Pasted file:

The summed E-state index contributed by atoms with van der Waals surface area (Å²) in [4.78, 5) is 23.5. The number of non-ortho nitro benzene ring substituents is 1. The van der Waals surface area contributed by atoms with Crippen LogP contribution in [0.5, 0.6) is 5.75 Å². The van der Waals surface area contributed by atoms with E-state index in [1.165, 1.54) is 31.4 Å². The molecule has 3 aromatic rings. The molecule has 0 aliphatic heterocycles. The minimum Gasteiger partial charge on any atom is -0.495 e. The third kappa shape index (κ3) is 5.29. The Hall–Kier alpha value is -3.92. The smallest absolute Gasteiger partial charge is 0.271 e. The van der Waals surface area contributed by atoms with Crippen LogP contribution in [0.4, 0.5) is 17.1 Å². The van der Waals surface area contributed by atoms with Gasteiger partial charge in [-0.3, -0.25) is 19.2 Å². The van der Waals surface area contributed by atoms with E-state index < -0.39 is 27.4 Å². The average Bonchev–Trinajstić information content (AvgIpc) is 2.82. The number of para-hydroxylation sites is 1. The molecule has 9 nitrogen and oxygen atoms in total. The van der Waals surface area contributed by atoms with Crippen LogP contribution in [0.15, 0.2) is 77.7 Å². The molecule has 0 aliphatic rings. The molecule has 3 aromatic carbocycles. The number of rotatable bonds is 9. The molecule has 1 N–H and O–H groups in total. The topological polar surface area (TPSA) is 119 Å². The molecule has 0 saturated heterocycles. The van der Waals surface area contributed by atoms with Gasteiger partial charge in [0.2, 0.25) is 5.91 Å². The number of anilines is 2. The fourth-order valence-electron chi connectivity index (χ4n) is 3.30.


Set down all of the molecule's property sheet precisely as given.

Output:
The summed E-state index contributed by atoms with van der Waals surface area (Å²) in [4.78, 5) is 23.5. The number of non-ortho nitro benzene ring substituents is 1. The van der Waals surface area contributed by atoms with Crippen LogP contribution in [0.5, 0.6) is 5.75 Å². The van der Waals surface area contributed by atoms with E-state index in [1.165, 1.54) is 31.4 Å². The molecule has 3 aromatic rings. The molecule has 0 aliphatic heterocycles. The minimum Gasteiger partial charge on any atom is -0.495 e. The third kappa shape index (κ3) is 5.29. The Hall–Kier alpha value is -3.92. The smallest absolute Gasteiger partial charge is 0.271 e. The van der Waals surface area contributed by atoms with Crippen LogP contribution in [0.4, 0.5) is 17.1 Å². The van der Waals surface area contributed by atoms with Gasteiger partial charge in [-0.3, -0.25) is 19.2 Å². The van der Waals surface area contributed by atoms with E-state index < -0.39 is 27.4 Å². The average Bonchev–Trinajstić information content (AvgIpc) is 2.82. The number of para-hydroxylation sites is 1. The molecule has 9 nitrogen and oxygen atoms in total. The van der Waals surface area contributed by atoms with Crippen LogP contribution in [0.15, 0.2) is 77.7 Å². The molecule has 0 aliphatic rings. The molecule has 3 aromatic carbocycles. The number of rotatable bonds is 9. The molecule has 1 N–H and O–H groups in total. The topological polar surface area (TPSA) is 119 Å². The molecule has 0 saturated heterocycles. The van der Waals surface area contributed by atoms with Gasteiger partial charge in [0.2, 0.25) is 5.91 Å². The number of anilines is 2. The fourth-order valence-electron chi connectivity index (χ4n) is 3.30.